Section 30.9 Page Number Fidelity
If you produce a “print” PDF, perhaps as a precursor to producing a physical book, the page numbers may be important to you and your readers. Thus, you may desire that an “electronic” PDF have faithful page numbers. And together we might consider this a canonical numbering of the pages of your project. (Long-term we hope to migrate these page numbers into other formats, such as braille. See GitHub #1020 1 .) Fundamentally, a PDF destined to become a physical book will be built with “two-sided” pages, while an electronic PDF will have “one-sided” pages. The two-sided version will often leave a page blank at the end of a division (e.g. parts or chapters), so a subsequent division begins (“opens”) on an odd-numbered page, also known as a recto page. We have publisher options for print versus electronic (Subsection 44.3.1), which subsequently provide (different) defaults for “sidedness” (Subsection 44.3.2).
Suppose you wish to have your electronic (one-sided) PDF have identical pages (i.e. identical content) with identical page numbers as your print (two-sided) PDF?
First decision point is: what do your cross-references look like? If every cross-reference looks like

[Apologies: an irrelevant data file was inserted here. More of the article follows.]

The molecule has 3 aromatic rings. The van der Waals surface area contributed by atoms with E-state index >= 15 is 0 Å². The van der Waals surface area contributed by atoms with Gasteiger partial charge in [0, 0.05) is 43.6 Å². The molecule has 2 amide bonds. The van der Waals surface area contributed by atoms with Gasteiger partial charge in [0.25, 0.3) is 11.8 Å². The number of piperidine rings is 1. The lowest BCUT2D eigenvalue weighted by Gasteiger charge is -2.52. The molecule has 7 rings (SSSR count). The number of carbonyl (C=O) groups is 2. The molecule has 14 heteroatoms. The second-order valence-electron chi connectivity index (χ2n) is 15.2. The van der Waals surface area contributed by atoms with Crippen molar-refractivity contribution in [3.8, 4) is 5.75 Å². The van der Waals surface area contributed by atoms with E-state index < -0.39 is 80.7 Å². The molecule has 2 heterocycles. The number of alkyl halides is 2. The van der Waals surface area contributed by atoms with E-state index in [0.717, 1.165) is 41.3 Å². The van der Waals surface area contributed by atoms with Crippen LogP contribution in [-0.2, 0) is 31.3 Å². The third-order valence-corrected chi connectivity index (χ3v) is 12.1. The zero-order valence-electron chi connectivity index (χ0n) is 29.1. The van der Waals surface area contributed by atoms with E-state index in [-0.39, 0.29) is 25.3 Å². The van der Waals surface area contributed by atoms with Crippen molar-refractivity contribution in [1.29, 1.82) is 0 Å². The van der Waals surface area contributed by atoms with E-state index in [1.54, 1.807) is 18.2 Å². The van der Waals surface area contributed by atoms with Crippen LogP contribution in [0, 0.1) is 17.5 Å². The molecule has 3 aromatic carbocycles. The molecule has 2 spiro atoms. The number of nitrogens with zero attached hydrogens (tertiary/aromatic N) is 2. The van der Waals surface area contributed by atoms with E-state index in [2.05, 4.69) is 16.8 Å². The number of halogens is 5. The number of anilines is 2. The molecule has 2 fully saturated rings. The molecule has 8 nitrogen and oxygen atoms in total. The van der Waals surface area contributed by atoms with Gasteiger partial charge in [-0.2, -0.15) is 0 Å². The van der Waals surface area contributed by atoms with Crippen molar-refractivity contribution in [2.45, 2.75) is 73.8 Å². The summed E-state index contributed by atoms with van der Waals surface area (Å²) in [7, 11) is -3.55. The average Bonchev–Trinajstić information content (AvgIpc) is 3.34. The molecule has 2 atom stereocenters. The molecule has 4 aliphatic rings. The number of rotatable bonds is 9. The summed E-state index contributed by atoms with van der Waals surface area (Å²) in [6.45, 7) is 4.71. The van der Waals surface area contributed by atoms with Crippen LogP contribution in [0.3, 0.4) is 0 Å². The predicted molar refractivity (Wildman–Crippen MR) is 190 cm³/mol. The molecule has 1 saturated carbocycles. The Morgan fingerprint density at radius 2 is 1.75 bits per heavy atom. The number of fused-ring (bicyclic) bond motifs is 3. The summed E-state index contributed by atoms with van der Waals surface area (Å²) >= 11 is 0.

Section 5.2, then presumably a reader of print (or embossed braille) can locate the target. But if you have used a cross-reference that looks like
Fermat's Theoremthen you have exhibited a preference for electronic formats at the expense of readers of physical formats. To remedy this, we allow for the automatic insertion of page numbers as part of every cross-reference (see Subsection 44.3.6). But all these page numbers will increase the length of your physical version and pages will never match up. So that your cross-references are workable in all output formats, or you should elect to have page numbers in every cross-reference, for each PDF produced.
Now a further complication is that a two-sided version will always start some larger divisions (parts, chapters, appendices) on an odd-numbered page, the recto page (versus the verso page). This sometimes requires an additional blank page on the verso side. But a one-sided version has no need for this practice, so the two-sided version will eventually have different (larger) page numbers on the identical content. The solution is to use a publisher option, which is only effective when a one-sided version is produced, that creates these blank verso pages or skips the page numbering ahead by one when there would have been a blank page. The result is that major divisions will always open on an odd-numbered page, matching the two-sided version. See Subsection 44.3.3 for details. (Note that this is not the default and so must be a conscious choice.)